A 2008 Atlantic City visitor profile survey (no such study has been conducted since) performed by Spectrum for the Atlantic City Convention & Visitors Authority found that 23% of casino customers smoke. As of 2018, the CDC estimated that less than 14% of Americans smoke (while in 2008 that number was nearly 21%).

“The reason that smoking and casinos tend to be more aligned than most other recreational outlets is because if you are a smoker and you do want to smoke when you are out and about there are limited options,” Pollock said. “So, the fact that casinos are still relatively friendly and amenable to smoking is why you have a higher percentage.”

Jane Bokunewicz, coordinator of the Lloyd D. Levenson Institute of Gaming, Hospitality & Tourism at Stockton University said that studies have found casino revenue decreases associated with smoking bans. Delaware’s gaming revenue declined between 9% to 16% following a smoking ban, according to a 2005 study. A 2009 report on Illinois gaming revenue showed a more than 20% decrease.

However, Pollock and other industry experts rejected the notion that smoking and casinos are inseparable.

Americans’ smoking habits have shifted dramatically over the last 40 years and several states, such as Maryland and Massachusetts, began offering gaming in completely smoke-free casinos. The MGM Grand Las Vegas just announced it would be 100% smoke free when it reopens Sept. 30, making it the first Strip casino to take such a step.

The 2007 New Jersey Smoke-Free Air Act eliminated indoor smoking for nearly all establishments throughout the state, but granted an exemption for Atlantic City’s gambling halls. Atlantic City passed an ordinance restricting casino smoking to no more than 25% of the gaming floor.

A bill introduced in the state Legislature, S1878/A4541, that would eliminate the casino exemption to the Smoke-Free Air Act has not gained much traction among lawmakers in Trenton.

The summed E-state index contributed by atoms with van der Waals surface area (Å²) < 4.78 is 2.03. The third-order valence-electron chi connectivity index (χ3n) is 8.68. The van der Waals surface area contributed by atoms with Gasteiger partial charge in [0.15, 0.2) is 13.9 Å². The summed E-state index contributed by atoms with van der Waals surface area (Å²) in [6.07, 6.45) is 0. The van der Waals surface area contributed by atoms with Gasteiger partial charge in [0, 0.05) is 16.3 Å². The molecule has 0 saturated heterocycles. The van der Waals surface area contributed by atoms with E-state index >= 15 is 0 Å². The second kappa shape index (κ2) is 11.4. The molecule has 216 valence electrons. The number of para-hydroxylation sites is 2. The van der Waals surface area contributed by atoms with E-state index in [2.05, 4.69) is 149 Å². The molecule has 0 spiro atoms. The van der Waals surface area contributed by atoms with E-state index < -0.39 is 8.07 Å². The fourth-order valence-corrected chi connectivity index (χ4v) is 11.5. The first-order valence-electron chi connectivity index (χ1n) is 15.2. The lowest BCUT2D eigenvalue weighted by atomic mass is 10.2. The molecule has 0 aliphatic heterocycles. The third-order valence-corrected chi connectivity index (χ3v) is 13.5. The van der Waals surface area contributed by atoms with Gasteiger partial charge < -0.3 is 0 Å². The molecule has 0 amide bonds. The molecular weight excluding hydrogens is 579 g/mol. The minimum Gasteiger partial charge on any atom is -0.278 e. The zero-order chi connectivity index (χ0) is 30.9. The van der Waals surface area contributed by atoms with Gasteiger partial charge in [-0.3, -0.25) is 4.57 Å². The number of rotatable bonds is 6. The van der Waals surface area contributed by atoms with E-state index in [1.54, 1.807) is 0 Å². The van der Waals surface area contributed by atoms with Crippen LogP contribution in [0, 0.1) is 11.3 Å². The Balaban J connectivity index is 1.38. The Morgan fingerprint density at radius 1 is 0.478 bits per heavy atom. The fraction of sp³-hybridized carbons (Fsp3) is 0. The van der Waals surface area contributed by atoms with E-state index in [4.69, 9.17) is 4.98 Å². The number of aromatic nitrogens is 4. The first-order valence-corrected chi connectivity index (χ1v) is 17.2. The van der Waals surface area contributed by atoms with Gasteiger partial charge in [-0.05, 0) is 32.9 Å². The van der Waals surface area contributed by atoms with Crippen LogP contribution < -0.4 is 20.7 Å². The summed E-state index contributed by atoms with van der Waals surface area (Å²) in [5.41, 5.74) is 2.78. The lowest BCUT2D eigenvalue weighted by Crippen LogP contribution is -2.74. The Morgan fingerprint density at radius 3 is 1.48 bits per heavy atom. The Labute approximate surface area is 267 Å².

In 2008, Atlantic City casinos prohibited smoking, an experiment which lasted less than a month. The only Atlantic City casino to ever open as a 100% nonsmoking property was Revel Casino Hotel (now Ocean Casino Resort), which abandoned the idea after about one year and closed not long afterward.

Whether Atlantic City casinos would experience a sizable drop in visitation and revenue if the entire market were to be nonsmoking is debatable and depends on several factors, according to experts.

Pollock said going completely nonsmoking could put Atlantic City casinos at a competitive disadvantage.

“It’s going to reduce the percentage of people in casinos who are smokers. They’re going to come less frequently, stay shorter,” Pollock said. “That’s a very big market right now. And, however you feel about smoking, that’s the reality.”

But, if nearby jurisdictions were to also prohibit smoking indoors, the impact in Atlantic City would be lessened, Schwartz said.

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Contact: 609-272-7222

ddanzis@pressofac.com

Twitter @ACPressDanzis

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Staff Writer

I cover Atlantic City government and the casino industry since joining The Press in early 2018. I formerly worked as a politics & government reporter for NJ Herald and received the First Amendment: Art Weissman Memorial NJPA Award two years in a row.